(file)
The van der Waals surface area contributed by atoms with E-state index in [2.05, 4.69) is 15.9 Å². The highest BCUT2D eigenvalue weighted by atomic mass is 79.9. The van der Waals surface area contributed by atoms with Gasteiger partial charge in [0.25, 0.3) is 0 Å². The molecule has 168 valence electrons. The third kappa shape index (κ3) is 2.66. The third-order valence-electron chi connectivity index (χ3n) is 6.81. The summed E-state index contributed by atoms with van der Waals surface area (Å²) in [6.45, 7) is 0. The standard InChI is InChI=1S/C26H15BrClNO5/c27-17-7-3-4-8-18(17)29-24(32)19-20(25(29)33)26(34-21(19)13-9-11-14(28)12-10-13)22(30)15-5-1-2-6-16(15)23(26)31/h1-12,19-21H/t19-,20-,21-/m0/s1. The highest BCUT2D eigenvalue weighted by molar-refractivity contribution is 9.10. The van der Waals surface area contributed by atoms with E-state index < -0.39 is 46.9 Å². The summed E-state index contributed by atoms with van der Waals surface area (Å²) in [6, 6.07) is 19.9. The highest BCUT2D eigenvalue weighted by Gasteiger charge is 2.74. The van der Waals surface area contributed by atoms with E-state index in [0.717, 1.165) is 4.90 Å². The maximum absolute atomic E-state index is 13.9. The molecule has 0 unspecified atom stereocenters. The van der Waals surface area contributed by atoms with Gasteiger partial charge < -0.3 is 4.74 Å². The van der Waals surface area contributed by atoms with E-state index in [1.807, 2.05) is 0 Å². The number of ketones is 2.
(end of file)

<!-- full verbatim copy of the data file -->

The van der Waals surface area contributed by atoms with E-state index in [2.05, 4.69) is 15.9 Å². The highest BCUT2D eigenvalue weighted by atomic mass is 79.9. The van der Waals surface area contributed by atoms with Gasteiger partial charge in [0.25, 0.3) is 0 Å². The molecule has 168 valence electrons. The third kappa shape index (κ3) is 2.66. The third-order valence-electron chi connectivity index (χ3n) is 6.81. The summed E-state index contributed by atoms with van der Waals surface area (Å²) in [6.45, 7) is 0. The standard InChI is InChI=1S/C26H15BrClNO5/c27-17-7-3-4-8-18(17)29-24(32)19-20(25(29)33)26(34-21(19)13-9-11-14(28)12-10-13)22(30)15-5-1-2-6-16(15)23(26)31/h1-12,19-21H/t19-,20-,21-/m0/s1. The highest BCUT2D eigenvalue weighted by molar-refractivity contribution is 9.10. The van der Waals surface area contributed by atoms with E-state index < -0.39 is 46.9 Å². The summed E-state index contributed by atoms with van der Waals surface area (Å²) in [6, 6.07) is 19.9. The highest BCUT2D eigenvalue weighted by Gasteiger charge is 2.74. The van der Waals surface area contributed by atoms with E-state index in [0.717, 1.165) is 4.90 Å². The maximum absolute atomic E-state index is 13.9. The molecule has 0 unspecified atom stereocenters. The van der Waals surface area contributed by atoms with Gasteiger partial charge < -0.3 is 4.74 Å². The van der Waals surface area contributed by atoms with E-state index in [1.807, 2.05) is 0 Å². The number of ketones is 2.